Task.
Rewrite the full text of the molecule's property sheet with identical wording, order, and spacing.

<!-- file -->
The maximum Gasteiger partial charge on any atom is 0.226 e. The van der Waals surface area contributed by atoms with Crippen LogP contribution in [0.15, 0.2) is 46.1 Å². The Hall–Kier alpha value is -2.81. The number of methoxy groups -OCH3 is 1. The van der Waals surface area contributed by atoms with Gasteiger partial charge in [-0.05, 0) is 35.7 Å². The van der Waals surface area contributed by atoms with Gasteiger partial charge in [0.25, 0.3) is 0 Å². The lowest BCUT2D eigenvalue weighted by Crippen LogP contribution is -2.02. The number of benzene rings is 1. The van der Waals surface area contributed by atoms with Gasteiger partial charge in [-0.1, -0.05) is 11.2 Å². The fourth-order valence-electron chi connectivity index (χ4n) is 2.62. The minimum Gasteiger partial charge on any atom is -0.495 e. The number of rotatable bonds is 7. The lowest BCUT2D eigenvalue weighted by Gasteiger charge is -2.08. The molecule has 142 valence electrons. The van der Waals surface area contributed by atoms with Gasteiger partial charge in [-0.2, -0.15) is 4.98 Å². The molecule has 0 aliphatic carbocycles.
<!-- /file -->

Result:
The maximum Gasteiger partial charge on any atom is 0.226 e. The van der Waals surface area contributed by atoms with Crippen LogP contribution in [0.15, 0.2) is 46.1 Å². The Hall–Kier alpha value is -2.81. The number of methoxy groups -OCH3 is 1. The van der Waals surface area contributed by atoms with Gasteiger partial charge in [-0.05, 0) is 35.7 Å². The van der Waals surface area contributed by atoms with Gasteiger partial charge in [0.25, 0.3) is 0 Å². The lowest BCUT2D eigenvalue weighted by Crippen LogP contribution is -2.02. The number of benzene rings is 1. The van der Waals surface area contributed by atoms with Gasteiger partial charge in [-0.1, -0.05) is 11.2 Å². The fourth-order valence-electron chi connectivity index (χ4n) is 2.62. The minimum Gasteiger partial charge on any atom is -0.495 e. The number of rotatable bonds is 7. The lowest BCUT2D eigenvalue weighted by Gasteiger charge is -2.08. The molecule has 142 valence electrons. The van der Waals surface area contributed by atoms with Gasteiger partial charge in [-0.2, -0.15) is 4.98 Å². The molecule has 0 aliphatic carbocycles.